Even if you are not into the bar sense, the exterior has a number of great photo opts. The most iconic photo is of the large red windmill, similar to the Moulin Rouge in Paris.  Right outside of the club is a cool memorial bench where you can share a seat with a life size bronze statue.  Across the road from club is the famous Színház Szobor Statue depicting a female skeleton holding a male human head.  Club Hours: Wednesday, Friday, & Saturday 10pm-5am.  Club Website: (HERE).

15. Liszt Ferenc Tér Park: 
As you approach the Oktogon Metro stop you will find a very slim, but charming park stretching a block either direction of Andrassy Ave. The entire park is filled with terraces which get quite full in the summer and make for great people watching. The South end of the park it the most beautiful part during the day as the amazing Music Academy building overlooks it. The area surrounding the park is widely known as Pest’s Broadway as it has a lot of entertaining theaters, restaurant, and a great bar night-time scene.

16. House of Terror Museum (Terror Háza):
 What once was truly an intense house of terror during the Nazi regime is now an excellent museum at the House of Terror.  This building had previously been the headquarters for the Nazi’s Secret Police, Arrow Cross, and the home to the Nazi’s Gestapo-style prison after Hungary allied with Hitler. The main reason Hungary allied with Hitler in the first place was to try to get some of their huge territorial losses from WWI  back, but they had no idea what would come next.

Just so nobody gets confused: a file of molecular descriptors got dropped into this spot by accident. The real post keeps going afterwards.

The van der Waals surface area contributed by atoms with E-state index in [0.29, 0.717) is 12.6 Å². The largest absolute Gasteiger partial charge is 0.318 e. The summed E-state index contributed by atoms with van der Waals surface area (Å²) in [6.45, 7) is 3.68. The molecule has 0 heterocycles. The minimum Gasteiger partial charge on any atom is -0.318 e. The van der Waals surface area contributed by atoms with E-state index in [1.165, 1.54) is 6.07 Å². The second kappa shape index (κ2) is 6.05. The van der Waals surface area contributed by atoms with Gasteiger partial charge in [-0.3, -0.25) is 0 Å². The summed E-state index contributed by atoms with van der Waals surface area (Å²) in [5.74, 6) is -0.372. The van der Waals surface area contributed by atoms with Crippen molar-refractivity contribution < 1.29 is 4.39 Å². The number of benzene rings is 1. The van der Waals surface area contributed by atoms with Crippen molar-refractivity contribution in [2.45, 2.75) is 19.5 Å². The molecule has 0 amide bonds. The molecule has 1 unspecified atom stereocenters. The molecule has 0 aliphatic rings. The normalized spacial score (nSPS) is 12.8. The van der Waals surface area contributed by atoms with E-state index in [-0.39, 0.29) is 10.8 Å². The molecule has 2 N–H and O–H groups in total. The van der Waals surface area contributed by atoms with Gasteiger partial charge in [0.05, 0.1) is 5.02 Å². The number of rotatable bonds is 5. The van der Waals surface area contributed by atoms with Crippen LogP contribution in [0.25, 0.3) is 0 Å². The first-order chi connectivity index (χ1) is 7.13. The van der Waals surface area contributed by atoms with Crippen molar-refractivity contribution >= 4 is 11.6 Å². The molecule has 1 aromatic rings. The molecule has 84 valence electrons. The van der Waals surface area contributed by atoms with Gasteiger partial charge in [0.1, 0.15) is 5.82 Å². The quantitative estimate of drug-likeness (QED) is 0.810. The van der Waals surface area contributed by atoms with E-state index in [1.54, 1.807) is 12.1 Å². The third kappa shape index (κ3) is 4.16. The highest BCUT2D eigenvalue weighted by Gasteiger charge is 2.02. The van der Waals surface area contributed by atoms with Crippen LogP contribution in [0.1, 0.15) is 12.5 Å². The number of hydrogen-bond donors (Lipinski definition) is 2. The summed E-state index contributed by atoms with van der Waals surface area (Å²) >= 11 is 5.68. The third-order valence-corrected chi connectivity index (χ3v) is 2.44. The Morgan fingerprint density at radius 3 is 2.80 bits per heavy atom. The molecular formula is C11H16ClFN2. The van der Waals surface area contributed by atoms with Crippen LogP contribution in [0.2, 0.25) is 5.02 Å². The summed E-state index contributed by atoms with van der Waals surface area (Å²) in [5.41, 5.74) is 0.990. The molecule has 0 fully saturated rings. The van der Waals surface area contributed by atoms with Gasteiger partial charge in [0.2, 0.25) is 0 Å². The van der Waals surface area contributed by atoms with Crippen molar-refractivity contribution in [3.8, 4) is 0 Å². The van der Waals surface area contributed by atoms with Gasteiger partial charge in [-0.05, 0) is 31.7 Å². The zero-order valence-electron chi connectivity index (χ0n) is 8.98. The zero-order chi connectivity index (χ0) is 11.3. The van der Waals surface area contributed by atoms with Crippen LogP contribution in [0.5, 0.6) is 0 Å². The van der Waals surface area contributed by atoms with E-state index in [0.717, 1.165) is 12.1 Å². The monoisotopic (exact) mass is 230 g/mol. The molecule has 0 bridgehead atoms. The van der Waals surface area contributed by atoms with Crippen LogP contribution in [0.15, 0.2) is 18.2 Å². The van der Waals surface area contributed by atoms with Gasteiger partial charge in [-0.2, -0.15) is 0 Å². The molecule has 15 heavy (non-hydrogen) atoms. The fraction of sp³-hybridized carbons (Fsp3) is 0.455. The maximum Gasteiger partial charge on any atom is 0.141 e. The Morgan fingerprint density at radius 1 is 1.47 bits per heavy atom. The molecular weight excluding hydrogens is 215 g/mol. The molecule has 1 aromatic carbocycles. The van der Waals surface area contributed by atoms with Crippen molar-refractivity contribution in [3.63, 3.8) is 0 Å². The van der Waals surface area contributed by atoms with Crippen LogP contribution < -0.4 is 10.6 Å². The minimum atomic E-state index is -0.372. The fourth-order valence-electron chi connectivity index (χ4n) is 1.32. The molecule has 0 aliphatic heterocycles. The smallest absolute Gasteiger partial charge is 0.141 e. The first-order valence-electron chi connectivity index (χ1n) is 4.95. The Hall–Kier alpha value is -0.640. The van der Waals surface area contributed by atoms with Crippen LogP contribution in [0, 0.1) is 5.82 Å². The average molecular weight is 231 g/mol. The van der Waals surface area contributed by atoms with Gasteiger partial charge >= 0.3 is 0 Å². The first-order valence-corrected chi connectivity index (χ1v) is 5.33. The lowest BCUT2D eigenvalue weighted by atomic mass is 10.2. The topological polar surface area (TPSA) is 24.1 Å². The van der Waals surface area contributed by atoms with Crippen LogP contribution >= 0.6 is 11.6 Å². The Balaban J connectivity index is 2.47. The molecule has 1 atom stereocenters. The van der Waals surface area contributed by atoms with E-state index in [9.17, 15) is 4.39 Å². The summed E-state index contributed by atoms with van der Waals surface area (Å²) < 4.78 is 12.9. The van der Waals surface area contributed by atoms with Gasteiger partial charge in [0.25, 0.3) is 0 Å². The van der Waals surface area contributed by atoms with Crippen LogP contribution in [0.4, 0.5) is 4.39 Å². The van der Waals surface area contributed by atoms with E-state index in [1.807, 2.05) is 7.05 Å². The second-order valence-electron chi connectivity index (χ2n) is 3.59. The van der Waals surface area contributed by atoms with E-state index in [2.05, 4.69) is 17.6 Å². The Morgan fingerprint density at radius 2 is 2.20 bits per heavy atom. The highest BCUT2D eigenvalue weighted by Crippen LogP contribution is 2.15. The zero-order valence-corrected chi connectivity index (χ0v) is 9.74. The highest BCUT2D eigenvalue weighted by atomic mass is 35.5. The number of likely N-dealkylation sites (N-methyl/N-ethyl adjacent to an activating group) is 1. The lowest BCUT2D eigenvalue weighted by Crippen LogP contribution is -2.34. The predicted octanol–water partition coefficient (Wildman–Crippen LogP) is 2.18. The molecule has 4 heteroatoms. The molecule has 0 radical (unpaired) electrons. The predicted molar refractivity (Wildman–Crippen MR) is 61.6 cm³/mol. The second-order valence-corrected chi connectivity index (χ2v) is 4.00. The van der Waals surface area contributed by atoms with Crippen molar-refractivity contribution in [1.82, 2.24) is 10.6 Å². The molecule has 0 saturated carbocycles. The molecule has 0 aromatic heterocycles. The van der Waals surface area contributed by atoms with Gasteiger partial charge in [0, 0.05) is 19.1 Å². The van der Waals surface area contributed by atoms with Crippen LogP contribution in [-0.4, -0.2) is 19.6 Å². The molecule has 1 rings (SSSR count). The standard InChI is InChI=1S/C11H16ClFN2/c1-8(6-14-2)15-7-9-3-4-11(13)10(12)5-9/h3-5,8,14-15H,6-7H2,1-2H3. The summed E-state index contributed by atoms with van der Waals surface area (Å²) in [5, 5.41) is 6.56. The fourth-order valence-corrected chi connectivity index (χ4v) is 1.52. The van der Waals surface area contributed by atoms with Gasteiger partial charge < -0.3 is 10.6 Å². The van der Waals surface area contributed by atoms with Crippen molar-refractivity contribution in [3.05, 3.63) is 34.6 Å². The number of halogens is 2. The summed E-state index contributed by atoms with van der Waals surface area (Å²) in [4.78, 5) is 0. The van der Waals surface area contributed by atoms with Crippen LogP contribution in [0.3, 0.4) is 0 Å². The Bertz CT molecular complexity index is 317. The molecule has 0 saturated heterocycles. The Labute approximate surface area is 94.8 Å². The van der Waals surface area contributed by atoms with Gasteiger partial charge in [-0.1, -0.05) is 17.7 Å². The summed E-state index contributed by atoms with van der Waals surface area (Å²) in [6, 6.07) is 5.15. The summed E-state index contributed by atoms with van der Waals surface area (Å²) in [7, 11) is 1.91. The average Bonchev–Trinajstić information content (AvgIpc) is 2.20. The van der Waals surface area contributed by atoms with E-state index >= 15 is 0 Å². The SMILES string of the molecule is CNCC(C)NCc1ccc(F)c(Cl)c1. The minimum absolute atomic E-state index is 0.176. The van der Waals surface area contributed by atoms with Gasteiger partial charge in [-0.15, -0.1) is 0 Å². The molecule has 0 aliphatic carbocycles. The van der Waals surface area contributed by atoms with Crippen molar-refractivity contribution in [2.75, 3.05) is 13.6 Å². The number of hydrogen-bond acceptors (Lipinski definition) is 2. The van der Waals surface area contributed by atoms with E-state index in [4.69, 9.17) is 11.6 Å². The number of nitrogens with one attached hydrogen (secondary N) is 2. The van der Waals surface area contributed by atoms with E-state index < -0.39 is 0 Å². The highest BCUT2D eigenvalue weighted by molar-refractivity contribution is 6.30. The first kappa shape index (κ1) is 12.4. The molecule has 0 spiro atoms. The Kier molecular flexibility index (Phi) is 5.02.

Shortly after joining Hitler the Arrow Cross Police took over Budapest and after a few month they started exterminating Hungarian Jews. The Jews were executed in the basement of the House of Terror, along the bank of the Danube River, and put on Trains to be sent to the deadly Auschwitz Concentration Camp.  Today the Museum has a bunch of eerie exhibits and many of the basements still how they used to be.  Hours: Tues-Sun 10am-6pm, Closed Mondays.  Cost: 900-1800 HUF, Special exhibits can be up to 800 HUF.  Museum Website: (HERE).

17. Hunyadi Square Food Market: